There’s an old Henry Youngman joke that goes, “how’s your wife?” The punchline (I have to make you wait at least a second) is: “Compared to what?”
It may help to borrow Daniel Kahneman’s framework of System 1 and System 2 (from his book, “Thinking Fast and Slow”) to break this down. System 1 is our fast, automatic processing system. System 2 is our slow, deliberate processing system.
System 1 is full of default settings, evolutionary reflexes, and mental shortcuts. System 2 is what we engage whenever we slow down and say, “wait a second…” System 2 is still influenced by system 1, but it’s where we go when we need to REALLY think and break a problem down.
Some of the best comedians have made entire careers out of finding System 2 observations about something that everyone else’s System 1 normally just skips right through. They ask “compared to what” in order to find a surprising twist that short circuits your auto-pilot System 1 expectation.
In comedy, maybe proposing the “what” goes far enough. Seinfeld succeeded with “a show about nothing” for a reason. Mitch Hedberg was one of the greats with System 1 short-circuiting lines like, “rice is great if you’re really hungry and want to eat two thousand of something.”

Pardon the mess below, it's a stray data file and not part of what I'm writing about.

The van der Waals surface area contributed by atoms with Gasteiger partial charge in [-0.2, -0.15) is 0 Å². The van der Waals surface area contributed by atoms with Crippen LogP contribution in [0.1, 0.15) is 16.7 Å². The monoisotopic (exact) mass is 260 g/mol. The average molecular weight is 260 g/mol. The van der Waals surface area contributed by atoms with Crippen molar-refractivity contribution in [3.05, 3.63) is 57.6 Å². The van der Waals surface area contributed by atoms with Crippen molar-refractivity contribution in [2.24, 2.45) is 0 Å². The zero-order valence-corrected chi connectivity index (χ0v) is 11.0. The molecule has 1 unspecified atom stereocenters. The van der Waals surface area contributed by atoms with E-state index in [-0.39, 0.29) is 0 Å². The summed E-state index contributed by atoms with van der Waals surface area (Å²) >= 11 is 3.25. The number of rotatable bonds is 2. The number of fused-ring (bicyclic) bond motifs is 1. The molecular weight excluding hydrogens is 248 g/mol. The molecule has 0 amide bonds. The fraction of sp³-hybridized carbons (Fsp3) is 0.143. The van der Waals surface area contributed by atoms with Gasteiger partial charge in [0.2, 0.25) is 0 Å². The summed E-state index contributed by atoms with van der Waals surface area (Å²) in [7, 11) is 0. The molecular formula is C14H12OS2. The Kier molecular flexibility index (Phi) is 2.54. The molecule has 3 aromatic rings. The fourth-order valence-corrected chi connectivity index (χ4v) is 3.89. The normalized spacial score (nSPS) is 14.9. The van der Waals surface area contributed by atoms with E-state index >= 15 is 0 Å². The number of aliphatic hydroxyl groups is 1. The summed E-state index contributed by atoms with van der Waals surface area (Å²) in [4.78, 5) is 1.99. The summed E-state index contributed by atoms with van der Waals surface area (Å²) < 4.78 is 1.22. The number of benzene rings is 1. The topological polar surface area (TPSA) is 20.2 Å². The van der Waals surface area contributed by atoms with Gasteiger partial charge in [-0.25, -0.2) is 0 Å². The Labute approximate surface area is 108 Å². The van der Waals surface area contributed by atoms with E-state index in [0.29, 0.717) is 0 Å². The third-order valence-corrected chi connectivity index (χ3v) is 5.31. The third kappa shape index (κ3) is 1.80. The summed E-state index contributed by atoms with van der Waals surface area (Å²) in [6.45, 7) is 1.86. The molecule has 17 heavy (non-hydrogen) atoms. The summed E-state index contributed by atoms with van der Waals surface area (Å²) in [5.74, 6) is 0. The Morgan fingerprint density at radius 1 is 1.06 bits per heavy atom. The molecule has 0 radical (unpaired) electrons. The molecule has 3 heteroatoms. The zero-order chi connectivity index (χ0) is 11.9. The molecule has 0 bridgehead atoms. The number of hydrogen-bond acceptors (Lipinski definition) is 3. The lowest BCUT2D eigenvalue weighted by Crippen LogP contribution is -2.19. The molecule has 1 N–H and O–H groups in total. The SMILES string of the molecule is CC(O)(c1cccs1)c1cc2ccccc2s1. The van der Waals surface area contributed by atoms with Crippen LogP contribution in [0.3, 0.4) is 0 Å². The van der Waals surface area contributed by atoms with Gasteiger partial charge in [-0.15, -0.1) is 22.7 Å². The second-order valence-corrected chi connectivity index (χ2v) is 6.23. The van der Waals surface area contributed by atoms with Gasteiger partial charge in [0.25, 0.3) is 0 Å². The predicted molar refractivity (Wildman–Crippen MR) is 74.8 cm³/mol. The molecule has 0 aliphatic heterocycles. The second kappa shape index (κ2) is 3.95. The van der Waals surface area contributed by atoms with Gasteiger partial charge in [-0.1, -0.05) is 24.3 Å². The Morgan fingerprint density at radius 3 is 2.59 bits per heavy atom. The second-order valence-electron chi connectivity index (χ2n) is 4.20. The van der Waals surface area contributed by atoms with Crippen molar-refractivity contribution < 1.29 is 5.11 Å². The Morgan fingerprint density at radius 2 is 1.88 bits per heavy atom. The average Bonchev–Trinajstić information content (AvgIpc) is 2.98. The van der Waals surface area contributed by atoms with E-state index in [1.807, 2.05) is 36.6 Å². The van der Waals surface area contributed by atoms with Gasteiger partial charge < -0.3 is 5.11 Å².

Perhaps less funny, but even more important is the natural follow-up: how should we choose the “what?” Whether it is our benchmarks, baselines, or comparisons, the “what” matters greatly.
The first step is realizing how automatically the “what” is mostly chosen for you. The next step is to start training yourself to not let System 1 exclusively answer the question. Even Kahneman said it’s somewhere between impossible and really hard, but stopping to ask – like a good comedian – can change the way you see the world.